Jewly Hight has written about popular music for more than a dozen outlets—including Nashville Public Radio, American Songwriter, Relix, No Depression, Paste, and the Nashville Scene—and holds a master’s degree from Vanderbilt Divinity School. Her first book, Right by Her Roots: Americana Women and Their Songs (Baylor University Press, March 1, 2011), explores the relationship between artist roots and artistic expression.
Born in North Carolina and raised in Florida, Jewly now makes her home in Nashville with her husband and an energetic dog named Grady.
Let’s talk about Right by Her Roots: Americana Women and Their Songs (Baylor University Press, March 2011). Please tell us about the book.
Each of the eight chapters has a different songwriter as its subject; there’s Lucinda Williams, Julie Miller, Victoria Williams (no relation to Lucinda), Michelle Shocked, Mary Gauthier, Ruthie Foster, Elizabeth Cook and Abigail Washburn. I examine their musical and spiritual impulses, what their songs and career choices say about how they view the world, how the stories of their roots relate to what they’re doing and where they fit into—or stick out from—the cultural landscape. I did a few years’ worth of in-depth interviews with all of them, so I included a good amount of the perspectives they shared with me, in their own words.
What is Americana music?
Americana music is contemporary American roots music. Or, to put it another way, Americana is a descriptor applied to a wide range of styles that draw on older sensibilities in the creation of new ones. Remember the decidedly old-timey O Brother, Where Art Thou soundtrack? That’s Americana. So, it could be argued, are a lot of the raw, bluesy projects that Jack White takes on. Or the southern soul and Gospel albums Mavis Staples is making with younger producers. Or literary singer-songwriters with country and folk leanings. And so on… Taken at its broadest, it’s a big category.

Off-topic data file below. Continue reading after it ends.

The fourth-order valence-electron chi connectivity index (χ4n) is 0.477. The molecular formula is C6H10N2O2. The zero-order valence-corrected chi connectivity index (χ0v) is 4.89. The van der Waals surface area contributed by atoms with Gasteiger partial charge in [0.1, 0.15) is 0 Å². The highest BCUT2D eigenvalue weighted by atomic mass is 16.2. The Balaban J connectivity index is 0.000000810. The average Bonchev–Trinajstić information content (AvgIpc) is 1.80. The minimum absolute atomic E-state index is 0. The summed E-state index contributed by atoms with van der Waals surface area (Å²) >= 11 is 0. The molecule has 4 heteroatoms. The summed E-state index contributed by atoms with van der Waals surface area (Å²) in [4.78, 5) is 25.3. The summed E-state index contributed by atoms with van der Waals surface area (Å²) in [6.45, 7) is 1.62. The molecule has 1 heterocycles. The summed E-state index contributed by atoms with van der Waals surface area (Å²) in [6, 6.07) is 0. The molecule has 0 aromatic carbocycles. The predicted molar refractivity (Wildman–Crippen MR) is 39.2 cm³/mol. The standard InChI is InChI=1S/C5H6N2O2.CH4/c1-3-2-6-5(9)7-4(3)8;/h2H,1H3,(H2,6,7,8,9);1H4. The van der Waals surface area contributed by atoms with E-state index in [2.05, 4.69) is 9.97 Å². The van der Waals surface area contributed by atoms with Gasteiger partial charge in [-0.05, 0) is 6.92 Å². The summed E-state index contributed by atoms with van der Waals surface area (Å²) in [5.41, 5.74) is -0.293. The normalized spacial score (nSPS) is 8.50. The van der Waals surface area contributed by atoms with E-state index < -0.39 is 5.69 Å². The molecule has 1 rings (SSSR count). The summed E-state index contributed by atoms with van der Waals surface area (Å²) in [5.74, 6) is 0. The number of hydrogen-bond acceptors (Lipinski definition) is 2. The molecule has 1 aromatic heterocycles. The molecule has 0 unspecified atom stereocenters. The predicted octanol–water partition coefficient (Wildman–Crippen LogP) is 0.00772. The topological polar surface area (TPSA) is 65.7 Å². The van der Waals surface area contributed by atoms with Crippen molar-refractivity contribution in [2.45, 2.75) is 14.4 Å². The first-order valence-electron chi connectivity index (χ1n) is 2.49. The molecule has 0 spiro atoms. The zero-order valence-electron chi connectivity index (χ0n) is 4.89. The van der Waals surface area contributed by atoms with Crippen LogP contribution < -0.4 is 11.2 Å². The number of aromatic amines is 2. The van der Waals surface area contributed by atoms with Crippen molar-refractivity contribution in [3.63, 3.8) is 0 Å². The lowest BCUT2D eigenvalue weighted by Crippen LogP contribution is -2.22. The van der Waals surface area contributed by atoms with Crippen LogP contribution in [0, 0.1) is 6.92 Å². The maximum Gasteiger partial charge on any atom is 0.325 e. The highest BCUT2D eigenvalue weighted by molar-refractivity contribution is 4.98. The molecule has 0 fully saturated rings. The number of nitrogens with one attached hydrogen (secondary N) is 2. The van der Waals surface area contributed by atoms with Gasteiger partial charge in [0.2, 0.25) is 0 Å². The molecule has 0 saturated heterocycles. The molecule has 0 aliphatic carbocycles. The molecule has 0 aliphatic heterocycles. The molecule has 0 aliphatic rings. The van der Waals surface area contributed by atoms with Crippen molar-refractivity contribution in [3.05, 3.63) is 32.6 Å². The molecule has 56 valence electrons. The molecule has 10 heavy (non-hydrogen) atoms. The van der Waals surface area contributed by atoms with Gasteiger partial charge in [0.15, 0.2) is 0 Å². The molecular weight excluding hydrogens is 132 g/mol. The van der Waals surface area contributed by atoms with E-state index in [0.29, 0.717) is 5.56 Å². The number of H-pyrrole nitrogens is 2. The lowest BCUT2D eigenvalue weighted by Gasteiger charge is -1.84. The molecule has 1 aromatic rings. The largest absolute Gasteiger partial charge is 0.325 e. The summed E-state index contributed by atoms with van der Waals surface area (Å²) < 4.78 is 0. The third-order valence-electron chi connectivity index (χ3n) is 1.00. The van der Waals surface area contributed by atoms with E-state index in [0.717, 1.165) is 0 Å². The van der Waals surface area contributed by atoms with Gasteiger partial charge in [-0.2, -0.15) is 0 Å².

How did you go about selecting the eight women you profiled?
The eight female singer-songwriters I chose have all released enough music by now to give us a sense of their evolving artistic voices, and the voices we hear are unmistakably theirs—they don’t sound like anybody else. They’ve each, in their own way, made an impact in the Americana world, and sometimes beyond it. There’s depth to their music and their stories, and, to me, they are all worthy of serious attention, even—and especially—if they haven’t always been given it in the past. Some people had underestimated Elizabeth Cook (chapter seven) because she happens to be blond and have a southern accent, or pegged Julie Miller (chapter two) as innocent and inexperienced because her voice has girlish qualities. And there was also this all-important consideration: Were they willing to spend hours upon hours talking with me, answering questions that required a lot of thought on their parts? Those I wrote about were up for it, and I don’t take that for granted.
In Right by Her Roots, you delve into each performer’s back story with the conjecture that a performer’s roots help determine their artistic expression. Can you elaborate?
I think it can help us to understand, appreciate and connect on a deeper level with the music performers make, if we get a sense not only of where they come from—and by that I mean literally where they grew up, what their family life was like, what they were immersed in culturally, musically and religiously—but how their relationship to where they come from has changed. Maybe they’ve stuck close, maybe they’ve ranged far; maybe they’ve held on to certain aspects of their roots but let go of others; maybe they’re creatively reinterpreting, or coming to terms with, their back story. In big ways and small, all of that is shaping their music, from the styles they incorporate to the ways they sing, the musicians they collaborate with and the themes they take up.